Dave Bathel, a forester onthe Eagle River-Florence Dis-trict the past 27 years, saidpart of the frustration is thatforest managers finally con-quered the most pressing hur-dle for timber management,the National EnvironmentalPolicy Act (NEPA).“We have worked hard toclear about 82 million boardfeet of timber through NEPA,which could easily sustain atimber program of 10 millionboard feet a year in the nexteight years,” he said. “Thingscould change, but right now itlooks like we’ll only by able tomaintain that harvest for ayear or two.”Bathel said the district’slead forest technician recentlyretired. He said getting thetimber contracts prepared andthe units marked is impossi-ble without adequate budgetdollars and the proper person-nel.Even if they manage to har- vest 10 mbf of timber annual-ly, he said the consequences of not logging to the potential of the forest plan include lostopportunities to improvestand growth, to boost theeconomy with forest productsand to improve wildlife habi-tat.“It’s important that wemanage the timber we can onthe district because so much of the acreage can’t be touched,”he said. “We have a lot of forested land tied up inwilderness, old growth andwetlands.”He noted that 15 mbf of timber is a good, conservativenumber compared to the dayswhen the agency was overhar- vesting by cutting an averageof 42 mbf a year on the dis-trict.“We were cutting too muchback in the late 1980s andearly 1990s, so we carved thatback,” he said. “Now, we’vegone totally in the oppositedirection. We aren’t even har- vesting the more conservativeamount of timber called for inthe plan.”Both Bathel and Strongwant to maximize what theForest Service can do to carryout the goals and objectives of the forest plan. Neither isentirely satisfied that the tim-ber harvest on the district inthe last fiscal year totaled11.6 mbf.“We can do more,” saidStrong. “Timber cutting isimportant, but it’s not just thetimber. Our northern Wiscon-sin economy thrives on recre-ation and seasonal visitors,and that goes hand in handwith forest management.”
Timber sale levels that fellshort of the 2004 Forest Planare a problem throughout allfive management districts onthe Chequamegon-Nicolet,where timber sale volumeswent from 112 mbf in 2001 to just 66 mbf in 2010.Strong said across the for-est, the agency is only har- vesting about two-thirds of the volume it could be underthe forest plan.“Actually, there is a backlogof so many things that need tobe done. Besides the harvestof forest commodities, thereare recreational projects andheritage projects that aren’tgetting done with the currentfederal funding stream,” hesaid.Harv Skjerven, districtranger of the Eagle River-Flo-rence district, told Vilas Coun-ty officials in a recent meetingthat there is a backlog of about five years of wood toharvest totaling 320 mbf. At its peak in the late 1980sand early 1990s, the timbersale program on the forestoften topped 150 mbf annually— hitting a high point of 170mbf in 1991.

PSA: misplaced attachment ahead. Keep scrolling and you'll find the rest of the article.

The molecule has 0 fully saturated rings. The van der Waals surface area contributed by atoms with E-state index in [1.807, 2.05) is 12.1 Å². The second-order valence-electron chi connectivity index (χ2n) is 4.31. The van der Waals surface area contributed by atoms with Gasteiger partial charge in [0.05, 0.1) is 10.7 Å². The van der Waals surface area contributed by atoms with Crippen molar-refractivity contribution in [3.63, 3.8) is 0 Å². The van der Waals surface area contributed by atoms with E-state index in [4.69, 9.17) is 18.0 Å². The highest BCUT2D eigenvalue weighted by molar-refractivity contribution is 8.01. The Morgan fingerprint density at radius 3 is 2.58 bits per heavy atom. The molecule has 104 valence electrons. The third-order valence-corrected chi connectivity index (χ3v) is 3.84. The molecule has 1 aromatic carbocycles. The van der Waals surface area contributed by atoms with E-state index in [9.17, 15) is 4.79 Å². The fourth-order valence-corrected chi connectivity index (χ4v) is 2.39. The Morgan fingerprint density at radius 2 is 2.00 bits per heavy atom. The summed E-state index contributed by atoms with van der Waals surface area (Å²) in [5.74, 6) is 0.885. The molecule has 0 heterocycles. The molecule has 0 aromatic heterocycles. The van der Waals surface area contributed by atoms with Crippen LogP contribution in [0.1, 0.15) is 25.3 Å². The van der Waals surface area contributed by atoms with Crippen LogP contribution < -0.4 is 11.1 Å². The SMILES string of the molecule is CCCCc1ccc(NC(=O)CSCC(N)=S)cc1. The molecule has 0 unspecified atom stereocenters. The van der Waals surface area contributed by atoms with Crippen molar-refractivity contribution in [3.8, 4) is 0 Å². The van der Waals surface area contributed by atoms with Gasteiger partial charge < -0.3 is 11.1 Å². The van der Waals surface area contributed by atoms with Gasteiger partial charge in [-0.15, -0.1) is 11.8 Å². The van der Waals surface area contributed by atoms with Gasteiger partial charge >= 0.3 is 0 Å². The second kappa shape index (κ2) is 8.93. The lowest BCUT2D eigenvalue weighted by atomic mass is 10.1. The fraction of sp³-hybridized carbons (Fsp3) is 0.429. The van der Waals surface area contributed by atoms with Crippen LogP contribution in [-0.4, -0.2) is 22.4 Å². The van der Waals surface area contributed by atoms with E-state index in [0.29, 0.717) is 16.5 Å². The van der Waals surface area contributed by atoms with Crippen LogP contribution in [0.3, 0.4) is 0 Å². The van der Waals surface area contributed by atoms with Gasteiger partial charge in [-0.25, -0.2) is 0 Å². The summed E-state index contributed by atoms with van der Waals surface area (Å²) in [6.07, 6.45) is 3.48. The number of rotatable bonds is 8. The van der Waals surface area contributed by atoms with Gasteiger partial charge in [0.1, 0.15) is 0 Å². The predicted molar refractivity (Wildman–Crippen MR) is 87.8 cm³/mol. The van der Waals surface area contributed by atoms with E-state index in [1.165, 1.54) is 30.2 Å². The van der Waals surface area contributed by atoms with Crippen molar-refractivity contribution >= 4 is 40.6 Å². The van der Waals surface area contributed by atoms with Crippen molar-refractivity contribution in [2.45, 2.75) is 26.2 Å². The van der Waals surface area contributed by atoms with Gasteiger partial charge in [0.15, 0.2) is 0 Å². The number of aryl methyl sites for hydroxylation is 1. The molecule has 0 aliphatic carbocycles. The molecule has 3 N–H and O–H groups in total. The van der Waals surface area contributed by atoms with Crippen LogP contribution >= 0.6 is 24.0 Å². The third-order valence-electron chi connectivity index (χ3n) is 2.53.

A new authority?
Strong, the supervisor whomust deal with funding andpersonnel challenges, has rea-son to be optimistic. He saidthere is no federal hiringfreeze at this time, but it takesmonths to complete the pro-cess of replacing a retiredemployee.“We don’t have to be victimsto our circumstances. We arecurrently working on local col-laboration to keep some of ourtimber sale revenues here inWisconsin, an authority pro- vided by Congress in 1999,”said Strong.Though it’s never been uti-lized here, he said some partsof the national forest systemhave collaborated with localcommunities, counties, tribesand regional planning groupsto identify how timber rev-enues could be tapped for localprojects.“We sell between $4 millionand $5 million worth of timberon the Chequamegon-Nicoleteach year, including about $1million in sales on the EagleRiver-Florence district,” hesaid. “We need to leverage the value of our timber againstthe work we’d like to get done.I’d like to fully implement theforest plan.”While the Forest Servicehere hasn’t utilized thatauthority the past 13 years,Strong believes it could helpoffset annual budget fluctua-tions.